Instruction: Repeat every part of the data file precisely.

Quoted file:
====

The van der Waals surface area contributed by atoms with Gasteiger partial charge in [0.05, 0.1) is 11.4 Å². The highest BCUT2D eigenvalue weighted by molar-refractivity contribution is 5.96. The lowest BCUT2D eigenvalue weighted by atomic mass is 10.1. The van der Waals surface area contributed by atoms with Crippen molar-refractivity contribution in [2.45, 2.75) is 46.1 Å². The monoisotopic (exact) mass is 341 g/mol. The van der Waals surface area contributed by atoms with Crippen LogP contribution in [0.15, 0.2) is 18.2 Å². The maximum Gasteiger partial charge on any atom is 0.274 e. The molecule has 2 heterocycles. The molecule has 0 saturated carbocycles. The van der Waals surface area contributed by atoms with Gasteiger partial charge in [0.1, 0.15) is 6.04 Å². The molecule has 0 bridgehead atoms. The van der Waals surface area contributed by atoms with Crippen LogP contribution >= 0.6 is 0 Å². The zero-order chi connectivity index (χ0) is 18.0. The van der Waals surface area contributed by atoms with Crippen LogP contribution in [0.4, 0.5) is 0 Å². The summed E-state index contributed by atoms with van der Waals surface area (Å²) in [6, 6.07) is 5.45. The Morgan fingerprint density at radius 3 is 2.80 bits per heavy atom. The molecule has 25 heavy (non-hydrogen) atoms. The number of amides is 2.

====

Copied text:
The van der Waals surface area contributed by atoms with Gasteiger partial charge in [0.05, 0.1) is 11.4 Å². The highest BCUT2D eigenvalue weighted by molar-refractivity contribution is 5.96. The lowest BCUT2D eigenvalue weighted by atomic mass is 10.1. The van der Waals surface area contributed by atoms with Crippen molar-refractivity contribution in [2.45, 2.75) is 46.1 Å². The monoisotopic (exact) mass is 341 g/mol. The van der Waals surface area contributed by atoms with Crippen LogP contribution in [0.15, 0.2) is 18.2 Å². The maximum Gasteiger partial charge on any atom is 0.274 e. The molecule has 2 heterocycles. The molecule has 0 saturated carbocycles. The van der Waals surface area contributed by atoms with Gasteiger partial charge in [0.1, 0.15) is 6.04 Å². The molecule has 0 bridgehead atoms. The van der Waals surface area contributed by atoms with Crippen LogP contribution >= 0.6 is 0 Å². The zero-order chi connectivity index (χ0) is 18.0. The van der Waals surface area contributed by atoms with Crippen LogP contribution in [0.4, 0.5) is 0 Å². The summed E-state index contributed by atoms with van der Waals surface area (Å²) in [6, 6.07) is 5.45. The Morgan fingerprint density at radius 3 is 2.80 bits per heavy atom. The molecule has 25 heavy (non-hydrogen) atoms. The number of amides is 2.